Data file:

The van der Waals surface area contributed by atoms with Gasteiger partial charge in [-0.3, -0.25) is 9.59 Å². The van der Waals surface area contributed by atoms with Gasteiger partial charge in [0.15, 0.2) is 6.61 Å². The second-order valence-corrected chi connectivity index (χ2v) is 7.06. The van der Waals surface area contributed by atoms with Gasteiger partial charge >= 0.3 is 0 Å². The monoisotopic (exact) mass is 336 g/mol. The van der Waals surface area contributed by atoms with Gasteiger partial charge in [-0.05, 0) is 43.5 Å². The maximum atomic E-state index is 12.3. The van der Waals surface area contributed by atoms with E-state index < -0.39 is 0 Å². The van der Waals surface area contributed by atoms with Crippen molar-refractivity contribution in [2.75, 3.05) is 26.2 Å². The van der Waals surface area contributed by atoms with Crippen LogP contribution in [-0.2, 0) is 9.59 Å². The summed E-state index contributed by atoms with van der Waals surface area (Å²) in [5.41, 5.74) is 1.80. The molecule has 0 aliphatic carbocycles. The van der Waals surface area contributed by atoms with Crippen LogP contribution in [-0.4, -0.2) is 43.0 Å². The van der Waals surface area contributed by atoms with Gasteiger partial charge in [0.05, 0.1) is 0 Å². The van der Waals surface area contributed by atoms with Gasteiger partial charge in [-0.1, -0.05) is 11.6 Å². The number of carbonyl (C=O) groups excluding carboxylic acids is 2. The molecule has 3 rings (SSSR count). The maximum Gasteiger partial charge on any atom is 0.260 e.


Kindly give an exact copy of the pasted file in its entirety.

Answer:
The van der Waals surface area contributed by atoms with Gasteiger partial charge in [-0.3, -0.25) is 9.59 Å². The van der Waals surface area contributed by atoms with Gasteiger partial charge in [0.15, 0.2) is 6.61 Å². The second-order valence-corrected chi connectivity index (χ2v) is 7.06. The van der Waals surface area contributed by atoms with Gasteiger partial charge >= 0.3 is 0 Å². The monoisotopic (exact) mass is 336 g/mol. The van der Waals surface area contributed by atoms with Gasteiger partial charge in [-0.05, 0) is 43.5 Å². The maximum atomic E-state index is 12.3. The van der Waals surface area contributed by atoms with E-state index < -0.39 is 0 Å². The van der Waals surface area contributed by atoms with Crippen molar-refractivity contribution in [2.75, 3.05) is 26.2 Å². The van der Waals surface area contributed by atoms with Crippen LogP contribution in [-0.2, 0) is 9.59 Å². The summed E-state index contributed by atoms with van der Waals surface area (Å²) in [5.41, 5.74) is 1.80. The molecule has 0 aliphatic carbocycles. The van der Waals surface area contributed by atoms with Crippen LogP contribution in [-0.4, -0.2) is 43.0 Å². The van der Waals surface area contributed by atoms with Gasteiger partial charge in [0.05, 0.1) is 0 Å². The van der Waals surface area contributed by atoms with Gasteiger partial charge in [-0.1, -0.05) is 11.6 Å². The number of carbonyl (C=O) groups excluding carboxylic acids is 2. The molecule has 3 rings (SSSR count). The maximum Gasteiger partial charge on any atom is 0.260 e.